4 December 2017 | Herpreet Kaur Grewal
Waste crime costs the UK £560 million a year, Herpreet Kaur Grewal reports.
In its report Waste Crime - Britain's Dirty Secret the Environmental Services Association (ESA), the organisation representing waste professionals, says waste crime takes many different forms, from builders fly-tipping rubble on country roads to illegal waste sites processing thousands of tonnes of waste and operators misclassifying waste to evade millions in tax.
Local authorities are cracking down heavily on waste crime, with on-the-spot fines for fly-tipping (totalling about £750,000 a year in England alone) and by pursuing prosecutions of 'waste owners' who allow their waste to be dumped illegally, says the study.
The government has already implemented measures to try to tackle waste crime. The Environment Agency's waste crime task force has given a welcome boost to enforcement efforts, and has helped to close down a record number of illegal waste sites, says the report.
It also points out that HM Revenue and Customs (HMRC) has clarified the rules on what kinds of waste can be classified as inert, and the Sentencing Council's review of guidance on the penalties for environmental crimes seems likely to improve on a current weakness in the enforcement system.
Despite these measures ESA says "waste crime remains a substantial threat to the legitimate waste sector, and the resources available to tackle it are coming under increasing pressure" and contends that cutting enforcement expenditure "seems a false economy".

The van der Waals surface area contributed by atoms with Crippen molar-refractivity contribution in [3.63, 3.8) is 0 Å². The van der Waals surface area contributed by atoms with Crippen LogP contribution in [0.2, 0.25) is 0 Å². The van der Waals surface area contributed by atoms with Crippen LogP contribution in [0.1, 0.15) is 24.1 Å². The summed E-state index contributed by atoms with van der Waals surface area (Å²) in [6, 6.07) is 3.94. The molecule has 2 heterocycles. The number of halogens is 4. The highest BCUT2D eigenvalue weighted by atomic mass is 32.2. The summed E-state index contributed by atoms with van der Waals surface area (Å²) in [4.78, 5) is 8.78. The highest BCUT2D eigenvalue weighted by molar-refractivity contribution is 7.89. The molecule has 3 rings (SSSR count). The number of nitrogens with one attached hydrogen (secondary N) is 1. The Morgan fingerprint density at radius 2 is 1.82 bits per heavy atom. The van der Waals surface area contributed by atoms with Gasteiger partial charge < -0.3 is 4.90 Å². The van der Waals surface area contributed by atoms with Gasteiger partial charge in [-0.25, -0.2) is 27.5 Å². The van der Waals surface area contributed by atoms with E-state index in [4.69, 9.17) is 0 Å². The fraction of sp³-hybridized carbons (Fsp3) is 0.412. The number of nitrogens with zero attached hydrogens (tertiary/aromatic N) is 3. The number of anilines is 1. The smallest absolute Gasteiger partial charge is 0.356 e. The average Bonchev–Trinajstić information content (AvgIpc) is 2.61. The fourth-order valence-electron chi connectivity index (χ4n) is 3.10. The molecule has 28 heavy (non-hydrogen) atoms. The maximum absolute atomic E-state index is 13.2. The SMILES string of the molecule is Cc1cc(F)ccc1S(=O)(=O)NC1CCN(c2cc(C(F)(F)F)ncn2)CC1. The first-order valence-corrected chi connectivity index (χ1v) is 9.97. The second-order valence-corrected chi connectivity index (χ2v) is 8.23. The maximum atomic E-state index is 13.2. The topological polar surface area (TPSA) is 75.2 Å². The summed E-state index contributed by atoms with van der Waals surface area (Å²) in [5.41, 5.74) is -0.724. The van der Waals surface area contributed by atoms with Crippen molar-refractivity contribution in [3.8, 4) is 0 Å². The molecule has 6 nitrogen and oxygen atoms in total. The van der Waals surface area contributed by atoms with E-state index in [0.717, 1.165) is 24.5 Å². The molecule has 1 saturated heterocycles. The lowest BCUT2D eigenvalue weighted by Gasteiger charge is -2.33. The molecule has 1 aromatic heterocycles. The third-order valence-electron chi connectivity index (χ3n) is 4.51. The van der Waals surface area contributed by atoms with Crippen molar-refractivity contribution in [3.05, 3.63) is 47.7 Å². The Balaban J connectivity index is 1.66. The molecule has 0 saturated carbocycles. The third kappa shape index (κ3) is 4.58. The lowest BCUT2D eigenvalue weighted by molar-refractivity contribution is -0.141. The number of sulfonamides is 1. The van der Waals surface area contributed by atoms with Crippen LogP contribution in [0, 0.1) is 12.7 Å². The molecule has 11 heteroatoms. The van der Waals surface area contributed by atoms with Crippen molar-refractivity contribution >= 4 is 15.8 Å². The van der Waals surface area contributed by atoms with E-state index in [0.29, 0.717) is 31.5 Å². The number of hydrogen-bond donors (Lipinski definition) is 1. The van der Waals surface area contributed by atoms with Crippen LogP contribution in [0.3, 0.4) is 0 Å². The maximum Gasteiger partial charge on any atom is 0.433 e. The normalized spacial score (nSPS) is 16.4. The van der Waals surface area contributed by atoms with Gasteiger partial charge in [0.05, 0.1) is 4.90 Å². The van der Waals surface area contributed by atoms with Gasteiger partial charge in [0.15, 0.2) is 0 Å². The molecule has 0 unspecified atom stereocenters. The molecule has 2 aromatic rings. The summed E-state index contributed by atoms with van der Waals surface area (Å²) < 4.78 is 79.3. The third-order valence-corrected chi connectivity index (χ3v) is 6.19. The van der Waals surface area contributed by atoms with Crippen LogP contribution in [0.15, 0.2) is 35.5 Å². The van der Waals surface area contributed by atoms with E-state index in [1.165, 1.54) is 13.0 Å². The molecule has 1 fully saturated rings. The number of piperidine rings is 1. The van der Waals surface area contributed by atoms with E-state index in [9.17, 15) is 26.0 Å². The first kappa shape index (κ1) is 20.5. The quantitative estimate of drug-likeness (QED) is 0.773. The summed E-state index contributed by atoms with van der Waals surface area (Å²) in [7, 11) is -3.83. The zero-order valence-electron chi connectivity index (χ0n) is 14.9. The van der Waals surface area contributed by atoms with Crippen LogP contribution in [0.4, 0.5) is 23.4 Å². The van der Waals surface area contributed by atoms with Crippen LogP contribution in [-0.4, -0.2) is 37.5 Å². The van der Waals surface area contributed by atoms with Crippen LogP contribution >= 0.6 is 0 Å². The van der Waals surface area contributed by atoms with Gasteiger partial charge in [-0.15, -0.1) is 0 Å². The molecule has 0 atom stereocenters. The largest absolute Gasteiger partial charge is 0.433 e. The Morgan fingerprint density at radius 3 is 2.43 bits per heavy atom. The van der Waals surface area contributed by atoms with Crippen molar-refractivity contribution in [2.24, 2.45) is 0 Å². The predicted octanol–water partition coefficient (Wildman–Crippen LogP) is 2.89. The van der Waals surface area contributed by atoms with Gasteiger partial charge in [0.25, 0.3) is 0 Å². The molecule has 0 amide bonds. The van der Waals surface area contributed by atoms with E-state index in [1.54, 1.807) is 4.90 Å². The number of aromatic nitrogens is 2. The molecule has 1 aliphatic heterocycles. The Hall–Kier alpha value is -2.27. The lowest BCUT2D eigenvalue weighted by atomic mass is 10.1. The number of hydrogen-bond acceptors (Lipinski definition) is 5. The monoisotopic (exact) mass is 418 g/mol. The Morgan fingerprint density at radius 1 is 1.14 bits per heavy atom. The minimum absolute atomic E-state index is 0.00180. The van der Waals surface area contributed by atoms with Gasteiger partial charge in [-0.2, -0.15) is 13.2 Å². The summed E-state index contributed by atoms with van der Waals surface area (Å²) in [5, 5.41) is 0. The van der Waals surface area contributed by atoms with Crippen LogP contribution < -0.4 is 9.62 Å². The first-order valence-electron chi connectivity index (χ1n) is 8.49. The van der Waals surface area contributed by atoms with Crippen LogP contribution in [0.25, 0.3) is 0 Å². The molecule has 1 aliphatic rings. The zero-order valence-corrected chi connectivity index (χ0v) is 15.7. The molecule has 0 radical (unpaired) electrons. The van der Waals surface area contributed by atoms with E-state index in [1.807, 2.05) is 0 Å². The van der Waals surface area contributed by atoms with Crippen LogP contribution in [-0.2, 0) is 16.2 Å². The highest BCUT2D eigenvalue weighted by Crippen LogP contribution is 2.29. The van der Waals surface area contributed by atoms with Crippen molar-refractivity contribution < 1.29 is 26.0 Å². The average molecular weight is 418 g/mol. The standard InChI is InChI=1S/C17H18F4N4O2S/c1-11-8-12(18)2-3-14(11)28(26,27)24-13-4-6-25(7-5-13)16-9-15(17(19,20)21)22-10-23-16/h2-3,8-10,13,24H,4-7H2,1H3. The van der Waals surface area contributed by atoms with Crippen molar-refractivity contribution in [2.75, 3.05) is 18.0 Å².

Its study shows that each pound spent on enforcement is likely to yield a return of as much as £5.60. Of this, £3.20 would be received directly by government in taxes, with the rest benefiting legitimate waste sector firms and wider society.
Robert Logan, managing director of waste management firm Waste Cost Reduction Services, said: "Waste crime is now sadly endemic in our country, and we all have a duty of care and responsibility to dispose of waste compliantly.
"It is important that FMs and businesses as a whole partner with a reliable, compliant and experienced waste management provider, fully committed to the circular economy, carrying the correct and appropriate licences and able to provide full traceability and compliance along every step of the process."
Recommendations from the report:
1. Support proper enforcement of the law: Increase and protect enforcement budgets to provide a minimum of £25 million for the Environment Agency, and £10m for HMRC and other relevant departments and agencies. Require the Environment Agency to report on how long it takes to investigate and resolve cases to promote speedier resolution, and help industry and the public to play their part by enabling them to identify and report suspicious waste activity more easily.
2. Get the rules right: Tackle tax evasion by introducing a testing system to check waste is correctly classified and charged at the right rate of tax. And just as drivers must be insured in case of an accident, waste operators should be required to make provision for the legal disposal of waste they receive in case of business failure - or of clean-up in case of fire.
3. Stop businesses becoming victims of crime or facilitating crime: Help landlords of waste sites to avoid becoming victims of crime by providing information and a template contract to protect against potential risks. Educate business advisers (e.g. Business Link staff) about the risks of waste crime, and review and overhaul the duty of care requirements for waste producers, ensuring that the system is credible and enforceable.
4. Make the punishment fit the crime: Help courts set fines for waste offences that reflect its costs, and support the implementation of the Sentencing Council's new guidance.